"There is a committee which is looking into it (the norms for assessing pilots health)," Director General of Civil Aviation M Sathiyavathy told reporters. She, however, refused to elaborate more on the issue. "I cannot comment further," Sathiyavathy said.
The move by Directorate General of Civil Aviation comes in the wake of the recent Germanwings airline plane crash in the Alps in which it is alleged that a mentally disturbed co-pilot crashed the plane killing all 150 people onboard. The 27-year-old co-pilot Andreas Lubitz of Germanwings was reportedly battling against severe mental health issues and even had treatment for suicidal tendencies before obtaining his pilot's licence.
As of now, nine domestic airlines, which employ over 3,000 pilots, carry out such tests on their pilots at the point of induction but there are no subsequent appraisals of their mental state. They, however, undergo physical fitness tests every six months.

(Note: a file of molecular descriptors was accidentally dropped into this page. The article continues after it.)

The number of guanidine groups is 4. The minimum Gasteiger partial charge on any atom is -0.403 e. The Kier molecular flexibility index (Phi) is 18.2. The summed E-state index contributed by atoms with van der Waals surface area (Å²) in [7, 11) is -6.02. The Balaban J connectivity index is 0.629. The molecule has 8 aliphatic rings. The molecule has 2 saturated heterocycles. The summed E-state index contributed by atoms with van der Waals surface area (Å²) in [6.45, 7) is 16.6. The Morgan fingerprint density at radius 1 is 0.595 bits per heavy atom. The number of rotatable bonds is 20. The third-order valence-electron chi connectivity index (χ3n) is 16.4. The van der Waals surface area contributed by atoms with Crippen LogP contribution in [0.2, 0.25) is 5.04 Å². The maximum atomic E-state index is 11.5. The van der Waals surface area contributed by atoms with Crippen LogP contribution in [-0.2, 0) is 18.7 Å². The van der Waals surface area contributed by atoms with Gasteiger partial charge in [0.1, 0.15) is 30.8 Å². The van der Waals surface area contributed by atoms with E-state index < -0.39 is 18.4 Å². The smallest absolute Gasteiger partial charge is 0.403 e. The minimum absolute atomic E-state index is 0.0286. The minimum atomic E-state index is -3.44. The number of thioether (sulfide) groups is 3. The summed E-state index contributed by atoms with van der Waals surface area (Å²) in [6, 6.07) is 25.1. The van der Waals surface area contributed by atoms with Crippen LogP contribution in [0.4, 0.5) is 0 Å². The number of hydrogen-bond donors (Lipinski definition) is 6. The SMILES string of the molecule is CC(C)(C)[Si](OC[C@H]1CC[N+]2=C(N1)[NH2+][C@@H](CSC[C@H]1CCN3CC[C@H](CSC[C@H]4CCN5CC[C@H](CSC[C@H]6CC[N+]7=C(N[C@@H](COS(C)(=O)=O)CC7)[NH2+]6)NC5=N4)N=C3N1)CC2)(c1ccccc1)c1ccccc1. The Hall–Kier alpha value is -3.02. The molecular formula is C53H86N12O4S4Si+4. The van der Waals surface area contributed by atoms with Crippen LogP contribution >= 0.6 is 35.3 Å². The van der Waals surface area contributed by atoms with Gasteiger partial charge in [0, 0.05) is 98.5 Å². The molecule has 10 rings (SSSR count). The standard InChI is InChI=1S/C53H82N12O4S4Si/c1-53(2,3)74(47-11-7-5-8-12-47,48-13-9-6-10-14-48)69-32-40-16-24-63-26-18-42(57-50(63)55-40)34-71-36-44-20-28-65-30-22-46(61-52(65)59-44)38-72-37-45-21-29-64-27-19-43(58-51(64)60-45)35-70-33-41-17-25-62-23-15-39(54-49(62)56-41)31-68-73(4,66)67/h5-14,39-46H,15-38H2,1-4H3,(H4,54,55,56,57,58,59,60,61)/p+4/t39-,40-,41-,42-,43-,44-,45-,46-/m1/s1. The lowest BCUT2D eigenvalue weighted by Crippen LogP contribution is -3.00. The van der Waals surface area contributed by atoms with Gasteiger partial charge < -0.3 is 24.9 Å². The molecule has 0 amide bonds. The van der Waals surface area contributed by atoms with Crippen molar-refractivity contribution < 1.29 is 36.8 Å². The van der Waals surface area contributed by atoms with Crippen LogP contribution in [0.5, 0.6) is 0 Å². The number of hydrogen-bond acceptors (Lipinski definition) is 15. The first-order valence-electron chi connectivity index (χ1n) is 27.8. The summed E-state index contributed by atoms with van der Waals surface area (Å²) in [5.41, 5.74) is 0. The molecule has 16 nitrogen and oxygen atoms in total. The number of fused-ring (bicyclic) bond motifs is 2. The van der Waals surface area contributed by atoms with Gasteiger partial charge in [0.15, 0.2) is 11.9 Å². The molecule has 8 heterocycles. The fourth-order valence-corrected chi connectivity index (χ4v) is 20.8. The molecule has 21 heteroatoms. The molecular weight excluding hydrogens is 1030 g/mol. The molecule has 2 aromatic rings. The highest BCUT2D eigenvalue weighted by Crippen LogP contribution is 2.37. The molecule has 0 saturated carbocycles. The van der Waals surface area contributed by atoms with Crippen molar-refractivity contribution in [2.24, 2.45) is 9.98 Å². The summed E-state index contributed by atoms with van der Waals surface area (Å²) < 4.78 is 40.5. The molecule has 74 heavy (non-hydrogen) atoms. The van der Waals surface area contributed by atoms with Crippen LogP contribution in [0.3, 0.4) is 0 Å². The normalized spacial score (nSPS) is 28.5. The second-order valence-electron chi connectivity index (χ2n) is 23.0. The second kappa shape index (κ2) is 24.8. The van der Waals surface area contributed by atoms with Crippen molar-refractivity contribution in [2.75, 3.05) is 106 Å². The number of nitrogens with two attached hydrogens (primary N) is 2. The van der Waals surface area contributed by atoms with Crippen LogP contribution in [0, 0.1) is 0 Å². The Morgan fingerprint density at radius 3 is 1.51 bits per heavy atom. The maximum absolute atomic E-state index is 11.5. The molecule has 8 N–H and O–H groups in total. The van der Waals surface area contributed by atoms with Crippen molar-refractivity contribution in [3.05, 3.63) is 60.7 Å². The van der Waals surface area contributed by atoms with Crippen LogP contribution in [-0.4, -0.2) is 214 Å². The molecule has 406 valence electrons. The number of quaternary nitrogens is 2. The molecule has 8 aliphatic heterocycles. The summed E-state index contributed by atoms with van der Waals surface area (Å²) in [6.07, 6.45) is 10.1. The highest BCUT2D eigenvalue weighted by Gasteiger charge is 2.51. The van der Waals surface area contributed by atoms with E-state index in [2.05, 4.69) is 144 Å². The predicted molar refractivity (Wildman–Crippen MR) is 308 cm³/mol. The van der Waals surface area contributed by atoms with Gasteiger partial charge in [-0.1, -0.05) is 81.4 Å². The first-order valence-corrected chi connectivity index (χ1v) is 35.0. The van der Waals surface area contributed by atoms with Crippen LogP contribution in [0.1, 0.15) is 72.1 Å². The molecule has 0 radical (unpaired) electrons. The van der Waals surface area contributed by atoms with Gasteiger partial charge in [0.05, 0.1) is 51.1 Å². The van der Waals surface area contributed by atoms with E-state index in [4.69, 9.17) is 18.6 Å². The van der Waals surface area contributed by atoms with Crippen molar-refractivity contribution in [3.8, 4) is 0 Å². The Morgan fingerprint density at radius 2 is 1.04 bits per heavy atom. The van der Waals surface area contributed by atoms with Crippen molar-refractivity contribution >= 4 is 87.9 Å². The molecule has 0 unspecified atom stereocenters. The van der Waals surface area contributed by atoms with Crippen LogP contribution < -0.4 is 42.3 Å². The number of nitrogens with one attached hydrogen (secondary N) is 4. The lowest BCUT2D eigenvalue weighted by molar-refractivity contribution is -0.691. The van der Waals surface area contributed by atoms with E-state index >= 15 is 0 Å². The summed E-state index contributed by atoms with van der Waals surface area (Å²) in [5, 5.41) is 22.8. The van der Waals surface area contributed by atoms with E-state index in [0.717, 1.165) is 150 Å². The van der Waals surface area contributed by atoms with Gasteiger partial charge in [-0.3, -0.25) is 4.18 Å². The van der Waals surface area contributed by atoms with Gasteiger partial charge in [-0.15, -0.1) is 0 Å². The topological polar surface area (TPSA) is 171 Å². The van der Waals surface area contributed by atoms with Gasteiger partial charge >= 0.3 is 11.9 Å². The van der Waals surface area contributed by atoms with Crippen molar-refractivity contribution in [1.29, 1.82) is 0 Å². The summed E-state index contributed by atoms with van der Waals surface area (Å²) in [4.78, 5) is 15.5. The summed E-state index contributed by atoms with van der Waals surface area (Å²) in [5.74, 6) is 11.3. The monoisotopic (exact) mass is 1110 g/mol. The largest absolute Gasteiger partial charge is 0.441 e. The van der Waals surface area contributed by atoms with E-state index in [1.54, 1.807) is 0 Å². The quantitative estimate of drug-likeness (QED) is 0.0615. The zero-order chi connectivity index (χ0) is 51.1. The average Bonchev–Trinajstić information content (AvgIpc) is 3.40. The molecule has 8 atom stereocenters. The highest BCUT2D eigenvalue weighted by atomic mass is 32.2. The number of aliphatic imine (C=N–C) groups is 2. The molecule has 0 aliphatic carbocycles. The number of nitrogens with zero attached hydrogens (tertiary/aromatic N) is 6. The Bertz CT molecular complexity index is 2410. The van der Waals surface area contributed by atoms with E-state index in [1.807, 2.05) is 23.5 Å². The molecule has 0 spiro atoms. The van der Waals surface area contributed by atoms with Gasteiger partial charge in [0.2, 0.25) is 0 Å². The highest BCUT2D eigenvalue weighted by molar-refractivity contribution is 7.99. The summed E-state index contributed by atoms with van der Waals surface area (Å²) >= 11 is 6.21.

Sathiyavathy also said that the DGCA is also re-certifying all flying schools and non-scheduled operators, following the restoration of India's aviation safety rating back to the top category by the US aviation watchdog Federal Aviation Administration (FAA) early this month.
The FAA had downgraded India from Category I to Category II last January.
"For re-certification, we took up Air India and Jet Airways on a priority basis as they fly to the United States. Then we took up Vistara, Air Pegasus and Air Costa (the two regional carriers operating out of the southern region). Other scheduled airlines are being taken up now," she said.
The re-certifcation implies that the aviation regulator is satisfied that the airlines meet all the prescribed safety and security norms. She was speaking on the sidelines of a function jointly organised by the Ministry of Civil Aviation and the Federation of Indian Chambers of Commerce here The function was organised to announce the dates for the 5th edition of the India Aviation international conference- exhibition in Hyderabad from March 16 next year.